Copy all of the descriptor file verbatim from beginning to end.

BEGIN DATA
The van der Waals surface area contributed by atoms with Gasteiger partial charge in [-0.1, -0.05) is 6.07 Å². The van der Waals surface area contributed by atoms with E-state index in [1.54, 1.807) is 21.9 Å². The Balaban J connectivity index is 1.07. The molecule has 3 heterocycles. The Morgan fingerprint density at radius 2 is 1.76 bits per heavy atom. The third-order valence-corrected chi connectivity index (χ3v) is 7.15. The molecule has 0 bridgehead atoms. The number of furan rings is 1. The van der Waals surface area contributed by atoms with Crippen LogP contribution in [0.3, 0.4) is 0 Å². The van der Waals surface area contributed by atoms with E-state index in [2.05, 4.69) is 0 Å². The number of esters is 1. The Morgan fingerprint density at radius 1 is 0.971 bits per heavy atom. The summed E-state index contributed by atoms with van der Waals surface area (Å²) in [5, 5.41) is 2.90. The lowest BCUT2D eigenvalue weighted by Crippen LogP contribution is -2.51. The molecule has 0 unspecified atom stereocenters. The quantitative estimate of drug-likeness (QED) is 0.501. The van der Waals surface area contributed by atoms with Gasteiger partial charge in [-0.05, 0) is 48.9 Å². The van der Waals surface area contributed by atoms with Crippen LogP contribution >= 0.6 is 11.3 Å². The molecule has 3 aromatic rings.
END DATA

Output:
The van der Waals surface area contributed by atoms with Gasteiger partial charge in [-0.1, -0.05) is 6.07 Å². The van der Waals surface area contributed by atoms with E-state index in [1.54, 1.807) is 21.9 Å². The Balaban J connectivity index is 1.07. The molecule has 3 heterocycles. The Morgan fingerprint density at radius 2 is 1.76 bits per heavy atom. The third-order valence-corrected chi connectivity index (χ3v) is 7.15. The molecule has 0 bridgehead atoms. The number of furan rings is 1. The van der Waals surface area contributed by atoms with Crippen LogP contribution in [0.3, 0.4) is 0 Å². The van der Waals surface area contributed by atoms with E-state index in [2.05, 4.69) is 0 Å². The number of esters is 1. The Morgan fingerprint density at radius 1 is 0.971 bits per heavy atom. The summed E-state index contributed by atoms with van der Waals surface area (Å²) in [5, 5.41) is 2.90. The lowest BCUT2D eigenvalue weighted by Crippen LogP contribution is -2.51. The molecule has 0 unspecified atom stereocenters. The quantitative estimate of drug-likeness (QED) is 0.501. The van der Waals surface area contributed by atoms with Gasteiger partial charge in [-0.05, 0) is 48.9 Å². The van der Waals surface area contributed by atoms with Crippen LogP contribution >= 0.6 is 11.3 Å². The molecule has 3 aromatic rings.